David Bourget (Western Ontario)
David Chalmers (ANU, NYU)
Rafael De Clercq
Jack Alan Reynolds
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Human Studies 32 (2):153 - 181 (2009)
This article argues that understanding everyday practices in neurobiological labs requires us to take into account a variety of different action positions: self-conscious social actors, technical artifacts, conscious organisms, and organisms being merely alive. In order to understand the interactions among such diverse entities, highly differentiated conceptual tools are required. Drawing on the theory of the German philosopher and sociologist Helmuth Plessner, the paper analyzes experimenters as self-conscious social persons who recognize monkeys as conscious organisms. Integrating Plessner’s ideas into the stock of concepts used in science and technology studies provides richer descriptions of laboratory life. In particular, this theory allows an understanding of a crucial feature of neurobiological brain research: the construction of the brain as the epistemic object of brain research. As such, the brain must be isolated from the acting and interacting organism in a complicated process.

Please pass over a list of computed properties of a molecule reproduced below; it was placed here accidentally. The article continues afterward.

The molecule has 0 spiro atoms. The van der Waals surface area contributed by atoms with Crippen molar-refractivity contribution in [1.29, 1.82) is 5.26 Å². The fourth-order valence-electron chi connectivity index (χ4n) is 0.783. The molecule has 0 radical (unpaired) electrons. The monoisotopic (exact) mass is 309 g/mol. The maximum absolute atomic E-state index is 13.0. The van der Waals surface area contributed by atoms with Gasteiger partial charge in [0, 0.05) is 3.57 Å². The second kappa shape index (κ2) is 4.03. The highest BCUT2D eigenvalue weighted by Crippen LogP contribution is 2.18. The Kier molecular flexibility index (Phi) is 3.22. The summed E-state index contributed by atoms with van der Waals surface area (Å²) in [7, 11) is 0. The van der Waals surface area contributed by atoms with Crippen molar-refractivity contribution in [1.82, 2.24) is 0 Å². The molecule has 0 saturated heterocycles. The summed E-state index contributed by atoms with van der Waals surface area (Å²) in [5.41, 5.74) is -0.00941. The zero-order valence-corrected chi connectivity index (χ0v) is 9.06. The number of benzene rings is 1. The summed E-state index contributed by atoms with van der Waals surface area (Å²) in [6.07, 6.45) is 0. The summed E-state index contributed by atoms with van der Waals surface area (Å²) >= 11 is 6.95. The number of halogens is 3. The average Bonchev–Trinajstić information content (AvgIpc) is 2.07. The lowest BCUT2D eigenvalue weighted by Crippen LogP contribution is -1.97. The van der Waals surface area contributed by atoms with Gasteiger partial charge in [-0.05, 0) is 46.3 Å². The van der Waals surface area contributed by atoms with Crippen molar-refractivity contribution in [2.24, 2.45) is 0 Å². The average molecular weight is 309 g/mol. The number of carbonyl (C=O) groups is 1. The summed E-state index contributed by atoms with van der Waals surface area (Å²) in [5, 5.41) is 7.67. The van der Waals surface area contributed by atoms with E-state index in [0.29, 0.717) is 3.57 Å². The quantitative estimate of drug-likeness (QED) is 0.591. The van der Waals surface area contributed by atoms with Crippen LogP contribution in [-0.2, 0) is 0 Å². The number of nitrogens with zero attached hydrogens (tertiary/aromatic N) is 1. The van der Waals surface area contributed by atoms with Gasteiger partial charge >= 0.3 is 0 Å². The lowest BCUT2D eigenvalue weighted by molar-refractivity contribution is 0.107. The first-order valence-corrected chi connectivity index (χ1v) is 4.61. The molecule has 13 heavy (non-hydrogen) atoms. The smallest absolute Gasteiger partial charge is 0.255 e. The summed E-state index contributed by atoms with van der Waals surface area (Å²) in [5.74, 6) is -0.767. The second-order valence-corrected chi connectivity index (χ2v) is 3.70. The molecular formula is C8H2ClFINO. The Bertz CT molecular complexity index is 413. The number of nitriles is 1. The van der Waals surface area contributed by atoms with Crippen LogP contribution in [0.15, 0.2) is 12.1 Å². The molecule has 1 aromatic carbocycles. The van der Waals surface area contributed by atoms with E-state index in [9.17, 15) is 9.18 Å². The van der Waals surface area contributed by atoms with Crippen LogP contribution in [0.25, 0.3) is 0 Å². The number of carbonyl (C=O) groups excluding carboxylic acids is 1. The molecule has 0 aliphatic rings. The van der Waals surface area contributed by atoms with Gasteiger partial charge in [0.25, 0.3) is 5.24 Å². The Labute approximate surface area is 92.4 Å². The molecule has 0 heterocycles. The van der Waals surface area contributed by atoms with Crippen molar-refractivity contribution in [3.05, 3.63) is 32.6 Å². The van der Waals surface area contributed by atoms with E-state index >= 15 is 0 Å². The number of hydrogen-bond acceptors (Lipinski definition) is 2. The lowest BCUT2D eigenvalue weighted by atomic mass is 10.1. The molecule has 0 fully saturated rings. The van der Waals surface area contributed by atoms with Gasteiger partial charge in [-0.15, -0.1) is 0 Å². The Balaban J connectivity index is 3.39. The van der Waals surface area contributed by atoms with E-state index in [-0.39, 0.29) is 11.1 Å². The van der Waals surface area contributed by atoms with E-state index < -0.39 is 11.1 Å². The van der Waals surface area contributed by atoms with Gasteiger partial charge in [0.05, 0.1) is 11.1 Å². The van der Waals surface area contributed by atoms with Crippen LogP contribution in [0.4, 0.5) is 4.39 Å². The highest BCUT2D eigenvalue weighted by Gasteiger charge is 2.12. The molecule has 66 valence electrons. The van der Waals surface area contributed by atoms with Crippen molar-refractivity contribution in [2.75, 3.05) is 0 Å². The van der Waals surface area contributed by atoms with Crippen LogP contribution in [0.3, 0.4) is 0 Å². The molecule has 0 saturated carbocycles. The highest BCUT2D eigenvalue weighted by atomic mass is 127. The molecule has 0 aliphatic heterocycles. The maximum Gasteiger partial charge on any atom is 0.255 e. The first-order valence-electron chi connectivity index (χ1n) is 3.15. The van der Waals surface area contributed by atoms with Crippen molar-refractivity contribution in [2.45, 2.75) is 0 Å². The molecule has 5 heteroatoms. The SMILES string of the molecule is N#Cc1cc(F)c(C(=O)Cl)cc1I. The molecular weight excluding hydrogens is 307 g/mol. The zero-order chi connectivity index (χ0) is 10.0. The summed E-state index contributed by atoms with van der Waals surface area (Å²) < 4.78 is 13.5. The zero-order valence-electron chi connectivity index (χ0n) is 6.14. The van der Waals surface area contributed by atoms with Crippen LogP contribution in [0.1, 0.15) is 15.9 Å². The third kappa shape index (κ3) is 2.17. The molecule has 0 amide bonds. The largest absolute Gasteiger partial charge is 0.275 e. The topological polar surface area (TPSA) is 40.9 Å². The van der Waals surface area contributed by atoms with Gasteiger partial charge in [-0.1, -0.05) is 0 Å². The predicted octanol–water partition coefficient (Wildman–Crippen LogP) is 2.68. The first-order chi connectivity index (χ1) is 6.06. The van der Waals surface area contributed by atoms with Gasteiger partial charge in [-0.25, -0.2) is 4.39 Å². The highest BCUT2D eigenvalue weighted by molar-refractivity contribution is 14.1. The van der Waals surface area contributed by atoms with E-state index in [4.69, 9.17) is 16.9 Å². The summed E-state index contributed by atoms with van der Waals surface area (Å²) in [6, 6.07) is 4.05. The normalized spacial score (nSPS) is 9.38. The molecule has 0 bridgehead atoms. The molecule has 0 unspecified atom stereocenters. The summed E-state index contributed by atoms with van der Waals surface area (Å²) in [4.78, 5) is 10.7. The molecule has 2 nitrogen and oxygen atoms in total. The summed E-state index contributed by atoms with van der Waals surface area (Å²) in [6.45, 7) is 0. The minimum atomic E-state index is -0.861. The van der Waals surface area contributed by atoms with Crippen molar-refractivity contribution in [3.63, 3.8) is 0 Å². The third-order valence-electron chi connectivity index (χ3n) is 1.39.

|Keywords||Actor Brain Epistemological object Human-monkey interaction Plessner Representation Second person perspective Science studies|
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References found in this work BETA
James Bohman (2000). The Importance of the Second Person: Interpretation, Practical Knowledge, and Normative Attitudes. In K. R. Stueber & H. H. Kogaler (eds.), Empathy and Agency: The Problem of Understanding in the Human Sciences. Boulder: Westview Press. 222--224.
Cornelius Borck (2001). Electricity as a Medium of Psychic Life: Electrotechnological Adventures Into Psychodiagnosis in Weimar Germany. Science in Context 14 (4).
C. Gere (2004). The Brain in a Vat. Studies in History and Philosophy of Science Part C 35 (2):219-225.
Michael Hagner (2001). Cultivating the Cortex in German Neuroanatomy. Science in Context 14 (4).
Michael Hagner & Cornelius Borck (2001). Mindful Practices: On the Neurosciences in the Twentieth Century. Science in Context 14 (4).
Citations of this work BETA
Gesa Lindemann (2011). On Latour's Social Theory and Theory of Society, and His Contribution to Saving the World. Human Studies 34 (1):93-110.
Daniel Bischur (2011). Animated Bodies in Immunological Practices: Craftsmanship, Embodied Knowledge, Emotions and Attitudes Toward Animals. [REVIEW] Human Studies 34 (4):407-429.
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